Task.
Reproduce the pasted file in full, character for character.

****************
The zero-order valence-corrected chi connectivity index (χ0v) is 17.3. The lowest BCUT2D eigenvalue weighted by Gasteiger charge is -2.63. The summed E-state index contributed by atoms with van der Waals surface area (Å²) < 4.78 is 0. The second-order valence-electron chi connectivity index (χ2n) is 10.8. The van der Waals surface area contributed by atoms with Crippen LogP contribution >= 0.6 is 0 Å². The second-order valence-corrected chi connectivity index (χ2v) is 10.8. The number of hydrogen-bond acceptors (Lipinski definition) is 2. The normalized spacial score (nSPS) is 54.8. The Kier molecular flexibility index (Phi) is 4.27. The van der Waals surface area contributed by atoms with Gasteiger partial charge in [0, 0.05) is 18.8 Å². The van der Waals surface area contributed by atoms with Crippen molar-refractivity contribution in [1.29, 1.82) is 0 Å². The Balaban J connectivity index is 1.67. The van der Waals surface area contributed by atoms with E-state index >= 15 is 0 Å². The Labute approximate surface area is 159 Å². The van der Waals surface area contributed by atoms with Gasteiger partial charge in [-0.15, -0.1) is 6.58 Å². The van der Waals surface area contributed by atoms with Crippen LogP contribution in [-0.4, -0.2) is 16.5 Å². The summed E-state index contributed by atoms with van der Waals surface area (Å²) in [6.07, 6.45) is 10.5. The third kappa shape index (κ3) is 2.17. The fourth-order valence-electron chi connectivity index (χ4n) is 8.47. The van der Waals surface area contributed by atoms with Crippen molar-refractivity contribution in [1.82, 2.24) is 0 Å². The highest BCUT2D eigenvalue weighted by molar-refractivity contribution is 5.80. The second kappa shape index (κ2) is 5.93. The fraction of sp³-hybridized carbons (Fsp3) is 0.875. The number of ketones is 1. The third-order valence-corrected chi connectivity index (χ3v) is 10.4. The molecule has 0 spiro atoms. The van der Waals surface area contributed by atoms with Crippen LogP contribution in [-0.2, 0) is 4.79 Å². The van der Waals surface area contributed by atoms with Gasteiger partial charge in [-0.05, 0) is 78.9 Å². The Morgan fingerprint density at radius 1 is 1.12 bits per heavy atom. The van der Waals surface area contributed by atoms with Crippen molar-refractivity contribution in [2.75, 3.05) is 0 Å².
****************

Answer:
The zero-order valence-corrected chi connectivity index (χ0v) is 17.3. The lowest BCUT2D eigenvalue weighted by Gasteiger charge is -2.63. The summed E-state index contributed by atoms with van der Waals surface area (Å²) < 4.78 is 0. The second-order valence-electron chi connectivity index (χ2n) is 10.8. The van der Waals surface area contributed by atoms with Crippen LogP contribution >= 0.6 is 0 Å². The second-order valence-corrected chi connectivity index (χ2v) is 10.8. The number of hydrogen-bond acceptors (Lipinski definition) is 2. The normalized spacial score (nSPS) is 54.8. The Kier molecular flexibility index (Phi) is 4.27. The van der Waals surface area contributed by atoms with Gasteiger partial charge in [0, 0.05) is 18.8 Å². The van der Waals surface area contributed by atoms with Crippen molar-refractivity contribution in [1.29, 1.82) is 0 Å². The Balaban J connectivity index is 1.67. The van der Waals surface area contributed by atoms with E-state index >= 15 is 0 Å². The Labute approximate surface area is 159 Å². The van der Waals surface area contributed by atoms with Gasteiger partial charge in [-0.15, -0.1) is 6.58 Å². The van der Waals surface area contributed by atoms with Crippen LogP contribution in [-0.4, -0.2) is 16.5 Å². The summed E-state index contributed by atoms with van der Waals surface area (Å²) in [6.07, 6.45) is 10.5. The third kappa shape index (κ3) is 2.17. The fourth-order valence-electron chi connectivity index (χ4n) is 8.47. The van der Waals surface area contributed by atoms with Crippen molar-refractivity contribution in [1.82, 2.24) is 0 Å². The highest BCUT2D eigenvalue weighted by molar-refractivity contribution is 5.80. The second kappa shape index (κ2) is 5.93. The fraction of sp³-hybridized carbons (Fsp3) is 0.875. The number of ketones is 1. The third-order valence-corrected chi connectivity index (χ3v) is 10.4. The molecule has 0 spiro atoms. The van der Waals surface area contributed by atoms with Crippen LogP contribution in [-0.2, 0) is 4.79 Å². The van der Waals surface area contributed by atoms with Gasteiger partial charge in [-0.05, 0) is 78.9 Å². The Morgan fingerprint density at radius 1 is 1.12 bits per heavy atom. The van der Waals surface area contributed by atoms with Crippen molar-refractivity contribution in [2.75, 3.05) is 0 Å².